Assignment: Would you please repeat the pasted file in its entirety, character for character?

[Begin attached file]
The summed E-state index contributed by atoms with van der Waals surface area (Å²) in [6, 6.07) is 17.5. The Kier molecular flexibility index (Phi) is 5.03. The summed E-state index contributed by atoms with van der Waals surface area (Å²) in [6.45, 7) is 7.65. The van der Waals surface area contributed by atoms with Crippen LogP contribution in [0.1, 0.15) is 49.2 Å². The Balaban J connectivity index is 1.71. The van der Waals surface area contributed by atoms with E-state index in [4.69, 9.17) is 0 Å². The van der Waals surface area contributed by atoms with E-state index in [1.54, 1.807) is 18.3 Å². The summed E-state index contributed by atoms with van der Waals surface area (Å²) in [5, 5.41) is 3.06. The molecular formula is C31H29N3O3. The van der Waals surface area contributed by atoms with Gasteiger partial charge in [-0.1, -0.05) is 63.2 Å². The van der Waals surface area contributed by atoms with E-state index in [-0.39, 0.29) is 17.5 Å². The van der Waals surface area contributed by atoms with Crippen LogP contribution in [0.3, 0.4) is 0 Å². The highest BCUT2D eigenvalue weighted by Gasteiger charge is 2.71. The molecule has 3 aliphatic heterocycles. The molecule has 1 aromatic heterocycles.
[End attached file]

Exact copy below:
The summed E-state index contributed by atoms with van der Waals surface area (Å²) in [6, 6.07) is 17.5. The Kier molecular flexibility index (Phi) is 5.03. The summed E-state index contributed by atoms with van der Waals surface area (Å²) in [6.45, 7) is 7.65. The van der Waals surface area contributed by atoms with Crippen LogP contribution in [0.1, 0.15) is 49.2 Å². The Balaban J connectivity index is 1.71. The van der Waals surface area contributed by atoms with E-state index in [4.69, 9.17) is 0 Å². The van der Waals surface area contributed by atoms with E-state index in [1.54, 1.807) is 18.3 Å². The summed E-state index contributed by atoms with van der Waals surface area (Å²) in [5, 5.41) is 3.06. The molecular formula is C31H29N3O3. The van der Waals surface area contributed by atoms with Gasteiger partial charge in [-0.1, -0.05) is 63.2 Å². The van der Waals surface area contributed by atoms with E-state index in [-0.39, 0.29) is 17.5 Å². The van der Waals surface area contributed by atoms with Crippen LogP contribution in [0.3, 0.4) is 0 Å². The highest BCUT2D eigenvalue weighted by Gasteiger charge is 2.71. The molecule has 3 aliphatic heterocycles. The molecule has 1 aromatic heterocycles.